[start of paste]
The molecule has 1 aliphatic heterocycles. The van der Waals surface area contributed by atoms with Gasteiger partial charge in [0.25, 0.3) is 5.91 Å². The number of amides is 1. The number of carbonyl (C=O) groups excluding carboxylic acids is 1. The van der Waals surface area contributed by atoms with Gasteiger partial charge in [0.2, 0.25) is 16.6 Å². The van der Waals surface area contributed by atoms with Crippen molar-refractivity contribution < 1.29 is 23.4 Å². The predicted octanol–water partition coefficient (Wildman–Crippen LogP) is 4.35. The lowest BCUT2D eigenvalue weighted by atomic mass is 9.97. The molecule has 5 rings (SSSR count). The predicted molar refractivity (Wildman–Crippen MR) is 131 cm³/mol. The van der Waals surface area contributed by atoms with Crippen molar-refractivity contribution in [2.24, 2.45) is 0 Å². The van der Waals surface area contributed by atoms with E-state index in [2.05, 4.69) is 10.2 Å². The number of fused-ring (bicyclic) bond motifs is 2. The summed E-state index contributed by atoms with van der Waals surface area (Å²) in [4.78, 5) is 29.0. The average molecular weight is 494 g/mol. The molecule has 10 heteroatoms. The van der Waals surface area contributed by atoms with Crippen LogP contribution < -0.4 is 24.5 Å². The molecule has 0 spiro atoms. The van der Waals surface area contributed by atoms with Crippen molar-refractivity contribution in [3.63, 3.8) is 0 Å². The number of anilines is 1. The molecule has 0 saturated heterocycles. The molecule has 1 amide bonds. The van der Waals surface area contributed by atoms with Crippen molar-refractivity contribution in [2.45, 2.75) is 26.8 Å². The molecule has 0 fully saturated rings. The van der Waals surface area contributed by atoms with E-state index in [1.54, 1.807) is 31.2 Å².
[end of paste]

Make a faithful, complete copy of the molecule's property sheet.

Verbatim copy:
The molecule has 1 aliphatic heterocycles. The van der Waals surface area contributed by atoms with Gasteiger partial charge in [0.25, 0.3) is 5.91 Å². The number of amides is 1. The number of carbonyl (C=O) groups excluding carboxylic acids is 1. The van der Waals surface area contributed by atoms with Gasteiger partial charge in [0.2, 0.25) is 16.6 Å². The van der Waals surface area contributed by atoms with Crippen molar-refractivity contribution < 1.29 is 23.4 Å². The predicted octanol–water partition coefficient (Wildman–Crippen LogP) is 4.35. The lowest BCUT2D eigenvalue weighted by atomic mass is 9.97. The molecule has 5 rings (SSSR count). The predicted molar refractivity (Wildman–Crippen MR) is 131 cm³/mol. The van der Waals surface area contributed by atoms with Crippen molar-refractivity contribution in [2.24, 2.45) is 0 Å². The van der Waals surface area contributed by atoms with E-state index in [2.05, 4.69) is 10.2 Å². The number of fused-ring (bicyclic) bond motifs is 2. The summed E-state index contributed by atoms with van der Waals surface area (Å²) in [4.78, 5) is 29.0. The average molecular weight is 494 g/mol. The molecule has 10 heteroatoms. The van der Waals surface area contributed by atoms with Crippen LogP contribution < -0.4 is 24.5 Å². The molecule has 0 spiro atoms. The van der Waals surface area contributed by atoms with Crippen molar-refractivity contribution in [3.63, 3.8) is 0 Å². The number of anilines is 1. The molecule has 0 saturated heterocycles. The molecule has 1 amide bonds. The van der Waals surface area contributed by atoms with Crippen molar-refractivity contribution in [2.45, 2.75) is 26.8 Å². The molecule has 0 fully saturated rings. The van der Waals surface area contributed by atoms with E-state index in [1.54, 1.807) is 31.2 Å².